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Unsurprisingly, traffic issues are plaguing drivers navigating the Sumner Tunnel closure


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“Engineers have collected data and observations of traffic conditions during the tunnel closure, and we will be making some minor adjustments.”

The incoming entrance to the Sumner Tunnel in East Boston on June 10, 2022. Carlin Stiehl for the Boston Globe

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The Sumner Tunnel was closed over the weekend, the first in a series of 36 planned as crews restore the nearly century-old tunnel.

As expected, the closure has caused hardship for travelers and nearby delivery businesses.

Many taxi and ride-hailing drivers, like Lyft and Uber, have decided to avoid the airport altogether, leading to a shortage, according to Boston 25.

When there are not enough, Massport institutes a “double load” in taxis or cars for people going to the same area. To solve this problem, passengers can take the Blue Line, the ferry or the free Silver Line to the airport. There are also Logan Express or private bus services.

The tunnel work also wreaked havoc on nearby food delivery businesses, such as Spinelli’s Ravioli and Pastry, according to WHDH.

“Most of our customers are within 45 minutes of here, so those travel times have tripled. You know, doubled and tripled in terms of exits and returns,” Celeste Ribeiro Hewit, a company operations specialist, told the news channel. “We serve all of eastern Massachusetts and New England. And so, naturally, Sumner Tunnel is a great convenience for us.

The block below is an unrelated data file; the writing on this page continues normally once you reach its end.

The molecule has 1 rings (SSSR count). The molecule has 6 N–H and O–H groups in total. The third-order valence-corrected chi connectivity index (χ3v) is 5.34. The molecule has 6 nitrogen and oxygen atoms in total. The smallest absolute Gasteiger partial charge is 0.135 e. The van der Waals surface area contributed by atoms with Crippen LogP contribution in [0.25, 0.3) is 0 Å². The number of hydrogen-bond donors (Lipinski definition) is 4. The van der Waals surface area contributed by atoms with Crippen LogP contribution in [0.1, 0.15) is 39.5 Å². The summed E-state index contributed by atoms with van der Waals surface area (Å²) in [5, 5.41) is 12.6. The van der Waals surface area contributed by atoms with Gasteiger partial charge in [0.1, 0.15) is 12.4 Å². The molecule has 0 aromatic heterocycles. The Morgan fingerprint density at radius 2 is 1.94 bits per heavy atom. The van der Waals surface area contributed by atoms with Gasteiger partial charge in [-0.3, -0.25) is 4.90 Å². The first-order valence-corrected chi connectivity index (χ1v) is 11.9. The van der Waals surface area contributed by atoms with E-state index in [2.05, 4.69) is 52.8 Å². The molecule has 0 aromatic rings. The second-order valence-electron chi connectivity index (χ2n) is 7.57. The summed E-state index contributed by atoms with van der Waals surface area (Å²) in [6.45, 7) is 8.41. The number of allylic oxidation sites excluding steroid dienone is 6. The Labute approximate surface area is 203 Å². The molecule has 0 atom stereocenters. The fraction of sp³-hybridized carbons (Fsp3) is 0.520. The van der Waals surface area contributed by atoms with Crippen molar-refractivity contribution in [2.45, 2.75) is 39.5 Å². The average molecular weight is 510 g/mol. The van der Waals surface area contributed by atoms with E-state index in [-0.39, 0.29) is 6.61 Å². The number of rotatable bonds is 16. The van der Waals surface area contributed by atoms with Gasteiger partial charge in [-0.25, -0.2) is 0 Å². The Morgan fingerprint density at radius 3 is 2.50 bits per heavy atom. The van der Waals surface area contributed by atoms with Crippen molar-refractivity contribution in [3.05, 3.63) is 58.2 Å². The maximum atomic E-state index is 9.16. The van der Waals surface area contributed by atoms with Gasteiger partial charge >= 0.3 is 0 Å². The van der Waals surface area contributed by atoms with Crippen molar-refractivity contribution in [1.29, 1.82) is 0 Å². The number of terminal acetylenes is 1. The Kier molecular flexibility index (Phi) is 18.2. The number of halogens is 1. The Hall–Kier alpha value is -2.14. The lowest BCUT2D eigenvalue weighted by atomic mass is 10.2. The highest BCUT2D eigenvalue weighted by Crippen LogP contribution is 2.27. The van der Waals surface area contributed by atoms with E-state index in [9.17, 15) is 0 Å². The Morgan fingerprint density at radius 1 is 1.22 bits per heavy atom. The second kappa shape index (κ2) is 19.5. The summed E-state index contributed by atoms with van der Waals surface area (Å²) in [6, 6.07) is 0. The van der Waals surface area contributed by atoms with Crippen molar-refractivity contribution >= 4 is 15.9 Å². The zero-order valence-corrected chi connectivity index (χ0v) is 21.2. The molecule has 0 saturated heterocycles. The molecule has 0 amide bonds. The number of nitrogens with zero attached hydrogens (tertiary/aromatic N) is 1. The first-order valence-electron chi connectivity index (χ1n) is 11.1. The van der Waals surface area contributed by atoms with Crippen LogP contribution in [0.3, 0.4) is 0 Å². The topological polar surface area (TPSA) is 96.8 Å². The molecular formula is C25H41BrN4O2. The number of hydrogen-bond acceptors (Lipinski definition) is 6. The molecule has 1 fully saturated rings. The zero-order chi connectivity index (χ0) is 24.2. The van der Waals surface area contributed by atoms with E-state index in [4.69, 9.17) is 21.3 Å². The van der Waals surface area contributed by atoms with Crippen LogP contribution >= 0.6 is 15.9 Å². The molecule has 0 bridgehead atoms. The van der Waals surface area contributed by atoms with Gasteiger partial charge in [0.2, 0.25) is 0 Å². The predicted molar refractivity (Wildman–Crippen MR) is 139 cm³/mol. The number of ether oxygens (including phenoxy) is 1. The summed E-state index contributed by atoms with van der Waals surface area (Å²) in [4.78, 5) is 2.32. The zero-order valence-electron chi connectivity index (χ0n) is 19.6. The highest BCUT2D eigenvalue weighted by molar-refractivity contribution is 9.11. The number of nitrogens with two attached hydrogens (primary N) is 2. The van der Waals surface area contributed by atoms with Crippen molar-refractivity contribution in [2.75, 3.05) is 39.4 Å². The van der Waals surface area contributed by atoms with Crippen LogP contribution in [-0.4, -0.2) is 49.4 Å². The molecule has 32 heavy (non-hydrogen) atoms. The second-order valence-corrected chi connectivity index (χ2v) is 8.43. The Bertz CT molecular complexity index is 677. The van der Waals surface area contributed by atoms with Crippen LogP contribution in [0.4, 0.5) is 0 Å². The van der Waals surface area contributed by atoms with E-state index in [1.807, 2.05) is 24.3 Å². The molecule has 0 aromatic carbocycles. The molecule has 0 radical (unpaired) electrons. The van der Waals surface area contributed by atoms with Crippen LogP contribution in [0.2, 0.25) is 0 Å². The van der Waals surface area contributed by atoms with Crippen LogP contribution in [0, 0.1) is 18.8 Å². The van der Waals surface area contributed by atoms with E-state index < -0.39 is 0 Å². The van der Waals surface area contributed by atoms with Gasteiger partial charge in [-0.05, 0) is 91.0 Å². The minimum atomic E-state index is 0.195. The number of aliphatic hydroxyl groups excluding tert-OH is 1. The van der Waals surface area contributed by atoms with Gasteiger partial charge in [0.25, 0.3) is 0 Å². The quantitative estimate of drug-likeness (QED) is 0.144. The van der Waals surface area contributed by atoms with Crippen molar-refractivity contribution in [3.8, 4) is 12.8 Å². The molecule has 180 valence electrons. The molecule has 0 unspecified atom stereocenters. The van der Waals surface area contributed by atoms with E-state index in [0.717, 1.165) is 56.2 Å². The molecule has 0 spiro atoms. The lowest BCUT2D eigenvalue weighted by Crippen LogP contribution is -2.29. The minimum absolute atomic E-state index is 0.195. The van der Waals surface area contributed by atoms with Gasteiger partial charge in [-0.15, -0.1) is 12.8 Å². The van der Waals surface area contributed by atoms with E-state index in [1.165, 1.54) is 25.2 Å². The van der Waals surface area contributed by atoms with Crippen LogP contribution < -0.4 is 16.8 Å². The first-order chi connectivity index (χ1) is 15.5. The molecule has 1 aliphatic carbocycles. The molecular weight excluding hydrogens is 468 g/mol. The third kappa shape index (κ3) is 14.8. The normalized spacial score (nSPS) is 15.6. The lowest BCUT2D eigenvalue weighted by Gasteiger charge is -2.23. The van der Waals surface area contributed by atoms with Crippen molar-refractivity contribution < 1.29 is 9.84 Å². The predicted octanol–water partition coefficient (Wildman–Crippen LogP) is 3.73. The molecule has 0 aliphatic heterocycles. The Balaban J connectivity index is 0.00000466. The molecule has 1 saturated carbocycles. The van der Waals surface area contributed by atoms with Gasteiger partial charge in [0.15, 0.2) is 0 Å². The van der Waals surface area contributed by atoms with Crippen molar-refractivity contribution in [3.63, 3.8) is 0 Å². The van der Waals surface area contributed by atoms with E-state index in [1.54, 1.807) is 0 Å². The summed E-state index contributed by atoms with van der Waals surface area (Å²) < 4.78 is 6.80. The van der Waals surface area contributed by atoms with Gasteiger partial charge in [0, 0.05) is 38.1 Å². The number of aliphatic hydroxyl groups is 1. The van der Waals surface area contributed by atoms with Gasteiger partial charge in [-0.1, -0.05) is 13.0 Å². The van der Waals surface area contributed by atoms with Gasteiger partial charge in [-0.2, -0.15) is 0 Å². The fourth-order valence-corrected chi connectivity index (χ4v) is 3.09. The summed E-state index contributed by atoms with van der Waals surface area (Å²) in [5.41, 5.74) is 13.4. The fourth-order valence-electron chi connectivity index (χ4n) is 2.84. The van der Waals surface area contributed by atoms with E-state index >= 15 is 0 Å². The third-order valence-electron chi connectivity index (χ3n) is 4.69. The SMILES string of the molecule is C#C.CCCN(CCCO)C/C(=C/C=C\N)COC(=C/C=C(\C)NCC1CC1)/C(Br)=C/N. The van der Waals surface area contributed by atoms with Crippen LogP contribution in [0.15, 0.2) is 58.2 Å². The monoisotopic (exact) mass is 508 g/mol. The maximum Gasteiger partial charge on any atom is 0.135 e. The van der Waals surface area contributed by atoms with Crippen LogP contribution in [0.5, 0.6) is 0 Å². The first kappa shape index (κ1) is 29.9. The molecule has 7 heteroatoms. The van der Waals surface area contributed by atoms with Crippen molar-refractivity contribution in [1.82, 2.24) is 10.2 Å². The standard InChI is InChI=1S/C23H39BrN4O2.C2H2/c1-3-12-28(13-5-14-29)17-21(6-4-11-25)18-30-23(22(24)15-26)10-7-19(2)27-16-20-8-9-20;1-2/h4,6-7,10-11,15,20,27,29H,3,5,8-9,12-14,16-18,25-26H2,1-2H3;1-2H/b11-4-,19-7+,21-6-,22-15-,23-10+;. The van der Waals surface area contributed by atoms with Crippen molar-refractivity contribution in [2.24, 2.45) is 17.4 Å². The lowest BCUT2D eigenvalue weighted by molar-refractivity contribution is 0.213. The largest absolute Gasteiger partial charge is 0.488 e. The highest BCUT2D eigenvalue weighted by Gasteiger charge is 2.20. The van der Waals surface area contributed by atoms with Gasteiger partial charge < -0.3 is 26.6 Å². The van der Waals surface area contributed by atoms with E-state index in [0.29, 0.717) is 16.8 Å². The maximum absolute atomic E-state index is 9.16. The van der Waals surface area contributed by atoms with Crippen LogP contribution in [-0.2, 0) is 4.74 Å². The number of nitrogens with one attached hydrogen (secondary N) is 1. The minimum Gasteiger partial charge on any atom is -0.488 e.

Work on the tunnel ended just before 4 a.m. Monday morning, according to MassDOT spokeswoman Kristen Pennucci.

“Engineers collected data and observations of traffic conditions during the tunnel closure, and we will make some minor adjustments to our traffic management plan going forward,” she said in a statement.

“While our assessment is not complete, it is expected that the timing of a number of signals will be adjusted and signage added to help keep traffic flowing as efficiently as possible,” the statement said.

Plans to close the tunnel included input from city leaders, first responders and hospitals, and neighborhood organizations, as well as the MBTA and Massport, Pennucci said.

“MassDOT will monitor the effects of the closure and resulting mitigation measures and ensure that issues such as noise, vibration and mobility impacts are minimized to the extent possible,” it said. she said in her statement.

Of course, things could be worse; the tunnel could be closed seven days a week, which is exactly what will happen when the restoration enters its next phase, scheduled for May 2023.



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